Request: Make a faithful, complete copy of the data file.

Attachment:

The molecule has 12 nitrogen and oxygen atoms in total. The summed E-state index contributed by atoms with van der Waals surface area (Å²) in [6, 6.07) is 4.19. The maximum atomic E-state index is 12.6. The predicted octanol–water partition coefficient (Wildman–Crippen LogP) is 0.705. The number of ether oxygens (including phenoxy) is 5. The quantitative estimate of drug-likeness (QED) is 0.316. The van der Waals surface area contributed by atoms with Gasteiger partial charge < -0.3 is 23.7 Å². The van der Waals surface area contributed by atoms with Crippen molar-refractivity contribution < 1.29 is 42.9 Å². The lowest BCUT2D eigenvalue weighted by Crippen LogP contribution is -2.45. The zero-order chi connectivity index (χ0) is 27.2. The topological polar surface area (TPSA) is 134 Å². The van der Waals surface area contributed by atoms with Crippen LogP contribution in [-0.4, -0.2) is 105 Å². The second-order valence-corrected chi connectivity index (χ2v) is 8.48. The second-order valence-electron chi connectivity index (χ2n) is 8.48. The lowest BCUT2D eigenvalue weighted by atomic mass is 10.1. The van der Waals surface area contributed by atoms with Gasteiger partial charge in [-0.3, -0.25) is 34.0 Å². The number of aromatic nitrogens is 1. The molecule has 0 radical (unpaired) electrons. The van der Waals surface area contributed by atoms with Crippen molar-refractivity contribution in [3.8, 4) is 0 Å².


The molecule has 12 nitrogen and oxygen atoms in total. The summed E-state index contributed by atoms with van der Waals surface area (Å²) in [6, 6.07) is 4.19. The maximum atomic E-state index is 12.6. The predicted octanol–water partition coefficient (Wildman–Crippen LogP) is 0.705. The number of ether oxygens (including phenoxy) is 5. The quantitative estimate of drug-likeness (QED) is 0.316. The van der Waals surface area contributed by atoms with Gasteiger partial charge < -0.3 is 23.7 Å². The van der Waals surface area contributed by atoms with Crippen molar-refractivity contribution < 1.29 is 42.9 Å². The lowest BCUT2D eigenvalue weighted by Crippen LogP contribution is -2.45. The zero-order chi connectivity index (χ0) is 27.2. The topological polar surface area (TPSA) is 134 Å². The van der Waals surface area contributed by atoms with Crippen LogP contribution in [-0.4, -0.2) is 105 Å². The second-order valence-corrected chi connectivity index (χ2v) is 8.48. The second-order valence-electron chi connectivity index (χ2n) is 8.48. The lowest BCUT2D eigenvalue weighted by atomic mass is 10.1. The van der Waals surface area contributed by atoms with Gasteiger partial charge in [-0.3, -0.25) is 34.0 Å². The number of aromatic nitrogens is 1. The molecule has 0 radical (unpaired) electrons. The van der Waals surface area contributed by atoms with Crippen molar-refractivity contribution in [3.8, 4) is 0 Å².